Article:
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Chain-Gangs & Debtors Prisons…

When I ran into a recent Truthout article by Nadia Prupis, “Cash-Strapped States Resurrect “Debtors’ Prisons,” I had a sharp pain in my chest.  It made me catch my breath.

I was flooded with visions from when I was a young man (22) serving hard labor on a rock-quarry chain-gang…one of the most brutal in the Old South.

The day I was released, September 17th, 1965, I was literally dragged out of the hole, an underground, dungeon-like cell.  I didn’t really have an out-date; I was a “debtor” prisoner by then after having served triple my original sentence of 4-months on a misdemeanor related to my Civil Rights activity).

I wasn’t in the best of shape.  They only served one “meal” every third day in the hole, and I was still recovering from an operation at Nashville General Hospital to remove a spoon handle from my stomach.

A warrant had been issued in Tennessee in ’63 after a series of run-ins with the law and the Klan there and in Georgia and Mississippi.  After having served 8 months in jails, I was offered a misdemeanor charge and 4 months.  Anticipating time-served and a return to the North, I took it.

You might imagine my surprise when I was chained-out to the Workhouse.  “Oh, that 8 months don’t count, Yankee boy.  That was your vacation.  If you listened, the judge said ‘hard labor.’  That starts now.”  After another 4 months, I was then told of the “court costs.”  I soon learned that was an additional $600…at hard labor: $2/day.  I had no one to pay it.

Ms. Prupis reports that NYU’s Brennan Center for Justice and the ACLU report a resurgence in 13 states resorting to debtors prisons to have the poor pay for their legal fees and other costs.  Pay or go to jail, and when you do go to jail, you still pay or stay there.  Also, at least 15 of the states studied have suspended drivers privileges for owed debts, and in another 7 you lose the right to vote until the debt is paid. Shades of the post-Civil War Black Codes

Ironically, most of the early “immigrants” to early colonial America were prisoners and indentured debtors from England’s jails and prisons.  Purchasing enslaved Africans by the masters of commerce didn’t become economically feasible in the colonies until 1619.

Viola Liuzzo, RIP 1965...

Viola Liuzzo, RIP 1965…

Up thru that period, it simply made more economic sense for the tobacco plantation owners, etc., to work prisoners to death (85% mortality rate in their first year).   There was always a ready supply for more.

England didn’t start sending prisoners to Australia until 1776, when the colonies rebelled.  For many colonists, the American Revolution was fought to escape the despotism of their creditors.  That struggle continues.  Debtors prisons are simply another way to criminalize the poor.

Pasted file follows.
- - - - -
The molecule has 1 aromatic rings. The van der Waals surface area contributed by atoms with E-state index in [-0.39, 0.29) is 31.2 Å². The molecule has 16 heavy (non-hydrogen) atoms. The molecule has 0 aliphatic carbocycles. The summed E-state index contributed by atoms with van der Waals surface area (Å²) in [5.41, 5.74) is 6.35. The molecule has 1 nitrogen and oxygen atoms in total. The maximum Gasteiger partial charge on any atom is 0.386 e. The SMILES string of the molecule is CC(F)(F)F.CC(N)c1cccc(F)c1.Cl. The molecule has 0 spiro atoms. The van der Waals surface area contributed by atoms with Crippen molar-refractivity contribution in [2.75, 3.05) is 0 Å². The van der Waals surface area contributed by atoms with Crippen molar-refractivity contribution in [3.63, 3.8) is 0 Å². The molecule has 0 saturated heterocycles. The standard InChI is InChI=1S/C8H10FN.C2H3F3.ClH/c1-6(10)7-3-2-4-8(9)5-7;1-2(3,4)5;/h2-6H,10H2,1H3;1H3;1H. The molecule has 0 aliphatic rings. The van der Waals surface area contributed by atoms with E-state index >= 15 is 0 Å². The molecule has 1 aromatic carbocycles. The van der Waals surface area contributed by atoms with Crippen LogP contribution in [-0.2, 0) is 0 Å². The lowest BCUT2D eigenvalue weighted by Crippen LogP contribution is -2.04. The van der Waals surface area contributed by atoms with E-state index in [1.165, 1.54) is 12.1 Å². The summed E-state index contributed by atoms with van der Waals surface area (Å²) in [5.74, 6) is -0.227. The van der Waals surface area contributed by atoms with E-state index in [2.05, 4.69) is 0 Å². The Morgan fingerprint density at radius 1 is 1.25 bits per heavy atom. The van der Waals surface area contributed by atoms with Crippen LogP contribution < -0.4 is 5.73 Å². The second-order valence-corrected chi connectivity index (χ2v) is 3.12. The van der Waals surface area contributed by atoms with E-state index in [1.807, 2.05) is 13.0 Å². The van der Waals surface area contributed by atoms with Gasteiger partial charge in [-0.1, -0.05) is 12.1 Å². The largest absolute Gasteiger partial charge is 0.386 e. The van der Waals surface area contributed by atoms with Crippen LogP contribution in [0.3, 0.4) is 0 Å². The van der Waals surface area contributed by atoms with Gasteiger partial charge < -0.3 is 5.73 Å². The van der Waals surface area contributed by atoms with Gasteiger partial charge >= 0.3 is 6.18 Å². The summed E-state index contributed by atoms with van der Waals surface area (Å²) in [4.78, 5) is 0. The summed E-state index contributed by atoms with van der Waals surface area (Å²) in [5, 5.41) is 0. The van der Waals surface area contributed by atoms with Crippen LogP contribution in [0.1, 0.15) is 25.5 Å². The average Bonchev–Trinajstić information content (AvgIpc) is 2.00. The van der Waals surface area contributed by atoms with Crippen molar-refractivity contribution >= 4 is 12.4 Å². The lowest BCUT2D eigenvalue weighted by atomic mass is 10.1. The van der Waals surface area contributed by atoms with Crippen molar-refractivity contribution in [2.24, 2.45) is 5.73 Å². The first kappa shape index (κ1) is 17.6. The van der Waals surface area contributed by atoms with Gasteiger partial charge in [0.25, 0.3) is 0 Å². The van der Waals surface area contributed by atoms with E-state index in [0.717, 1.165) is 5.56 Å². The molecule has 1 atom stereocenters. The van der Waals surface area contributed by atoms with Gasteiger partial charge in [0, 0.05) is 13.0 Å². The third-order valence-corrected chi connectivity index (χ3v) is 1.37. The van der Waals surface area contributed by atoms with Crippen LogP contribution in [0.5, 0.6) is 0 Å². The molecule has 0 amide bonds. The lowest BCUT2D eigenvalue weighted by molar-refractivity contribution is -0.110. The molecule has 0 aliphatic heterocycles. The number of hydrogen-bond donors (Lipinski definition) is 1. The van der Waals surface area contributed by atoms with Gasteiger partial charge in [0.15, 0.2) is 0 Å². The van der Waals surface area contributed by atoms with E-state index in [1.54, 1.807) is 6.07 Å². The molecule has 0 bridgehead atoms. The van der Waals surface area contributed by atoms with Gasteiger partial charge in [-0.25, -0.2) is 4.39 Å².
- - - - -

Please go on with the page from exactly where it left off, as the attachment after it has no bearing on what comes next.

Part of the trick is for the court to assess an individual a fine, in default of support or other payments, and/or court costs.   The person is then jailed in contempt of court if they don’t pay.  Often, that person’s friends and family scrape together the funds.  In effect, the court is exacting payment where it would otherwise be illegal.  The worse the jail conditions the greater the incentive to find the money somewhere…

When they took me out of the hole, I was told I was going home.  I assumed it was just another of their cruel jokes.  But they took me to the Trailway’s depot and put me on the first bus going North.  “Don’t come back south of the Mason-Dixon, Medvecky, or you’ll meet the same fate as your kind in Alabama and Mississippi.”  (Viola Liuzzo, Chaney, Goodman & Schwerner, etc….)

I got off after a few blocks and walked over to the offices of the Nashville Tennessean .  I was the only ex-prisoner to come forward with the inside story. I recall the crime reporter, Frank Ritter, telling me that they had done a number of articles on the Workhouse, but could never get the inside story (no surprise there, those guys have to live in the community when they get out).

He also told me that they had earlier published an editorial using my case condemning the debtors prison aspects of the Workhouse, along with the brutality of the rock-quarry.  He cited the US Constitution (14th Amendment), and the Tennessee Constitution (Article I, §18).

Ideals.  I love ‘em.  In fact, I’ve bet my life on them on more than a few occasions.  But you’ll have to forgive me if I’m a bit jaded these days.  I’ve long since learned that most ideals are for sale to the highest bidder…  There’s the social contract, then there’s often the real-deal:  The predatory individual’s “right” for profit, privilege and power at the expense of all those around him.  In between and below are the rest of us…

OLYMPUS DIGITAL CAMERAFrank later drove me back to the Trailway’s  (Ritter was concerned over my being “re-captured”) to resume my journey north to Detroit.  Subsequently, thru that series of feature article, resulted in a federal investigation of the Davidson County Workhouse, federal court receivership and the rock-quarry gang being shut down (it reopened 10 yrs later).  I was proud that I was able to make a contribution to that circumstance…as I had promised those I left behind that I would.

Perhaps mine was the final straw in that immediate process when the news and feature stories followed in the Tennessean over the next few weeks.

I recall one wit on the chain once commenting aloud to the others:  “You know what Medvecky is really in here for?  Hi-Batry!  Snatchin’ shit from a flying goose’s ass.”

We all got a good laugh, but that made as much sense as anything else…

Dr. Publico (Nick Medvecky, PsyD), October 2010...